I had a bit of a revelation today about how the husband's current state mirrors my mother's experience with her illness/cancer. When my mom finally accepted her diagnosis of the rare and terminal peritoneal mesothelioma she went to 2 doctors. Once was at Sloan Kettering, because SLOAN, so naturally... and that doctor told her, it was not curable and with her other health issues her best bet was to not treat it and enjoy her time left which he estimated at 18 months. My mom, the fighter, did not like his answer. I remember the day she came back to my house after that appointment. She was pissed. The next doctor was trying very hard to treat and extend lives for patients with this insidious cancer and he gave her the false hope of the possibility of living 5 or even 10 more years with treatment. This doctor was telling mom exactly what she wanted to hear.
The surgery to remove as much of the cancer as they could and implant the chemo ports was horrific beyond imagination, but mom, the tough broad she was made it through and fought her way back. Then, as soon as she was healed enough came the chemo. Now most patients, stopped by in the morning for their chemo and went on their way, back to work and the rest of their lives, or to the airport to fly home, and never even had an issue with it. My mom was not so lucky, my mom would start puking before she even made it to the curb to get into my car. She'd sometimes puke for hours and be miserable and in pain for days. She was in and out of congestive heart failure and also her kidney function began to decline until they couldn't treat her anymore. She was in and out of the hospital. A month or two after they stopped treatment for the cancer she was in total kidney failure and on dialysis, which was also brutal as they could never seem to get her fluid levels just right. My poor mom, pushed valiantly through the last 6 months of her life, she suffered the symptoms of her cancer, she spent half her time in the chair getting dialysis half putting on a brave (and by brave, I mean, a full face of makeup, dressed to the nines, looking as sharp as she could because that was how she rolled) face. She was so weak that a trip to the supermarket was all she could do for the day. An outing for lunch and she was done in, but she looked fantastic!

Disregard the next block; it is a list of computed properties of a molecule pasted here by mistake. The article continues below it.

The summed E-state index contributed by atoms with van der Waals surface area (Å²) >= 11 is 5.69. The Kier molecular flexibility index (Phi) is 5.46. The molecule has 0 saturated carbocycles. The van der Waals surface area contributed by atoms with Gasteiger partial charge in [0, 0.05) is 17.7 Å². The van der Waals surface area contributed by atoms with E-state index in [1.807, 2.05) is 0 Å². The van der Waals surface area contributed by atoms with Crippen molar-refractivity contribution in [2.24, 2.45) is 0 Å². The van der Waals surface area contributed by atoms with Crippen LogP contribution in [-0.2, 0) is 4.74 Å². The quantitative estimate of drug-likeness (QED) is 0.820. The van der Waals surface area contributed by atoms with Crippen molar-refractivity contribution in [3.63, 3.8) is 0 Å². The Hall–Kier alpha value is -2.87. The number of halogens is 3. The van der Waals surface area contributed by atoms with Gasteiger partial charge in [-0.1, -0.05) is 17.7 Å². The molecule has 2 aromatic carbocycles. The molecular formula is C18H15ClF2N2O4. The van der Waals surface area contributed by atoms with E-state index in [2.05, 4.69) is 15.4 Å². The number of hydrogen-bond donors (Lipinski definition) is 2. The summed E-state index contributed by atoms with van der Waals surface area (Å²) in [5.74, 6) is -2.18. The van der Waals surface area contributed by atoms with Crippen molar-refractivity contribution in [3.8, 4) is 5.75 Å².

In the end her heart just couldn't support her sick body anymore. She lived for a long and painful and grueling year after those consultations. Mom needed to fight. I know she needed to feel like she wasn't just accepting her death. But I wonder. Would she have had 18 months if she hadn't fought? Would she have had a better year? Would she and Dad have had more time together? Made it almost to their lives ends side by side? I wonder.
I feel like I am right back in that time where one doctor says he can help and the other is saying, just accept the diagnosis and make the best of what you have left. Should I encourage the husband to charge forward with surgeries and implants and devices and experimental medications knowing there are big risks to all of this and no guarantees? Or should I encourage him to accept what time he has left and help him enjoy it? (Ice cream sundaes every day!) We don't even know why this is happening to him. Is it genetic? (I think it is) Worst case of diabetes related illnesses ever? Depression and sleep apnea combining for total body disaster? No one knows for sure, so how am I supposed to do the right thing here?
Also, the husband's situation is different than my mom's. Mom was still mom and her choice was what she needed to do. I'm wondering what the ethical thing to do is when there is dementia involved and the choice today might not match the choice my fully functioning husband would have pre-made for himself if he had known.
WHERE IS MY CRYSTAL BALL??? Dammit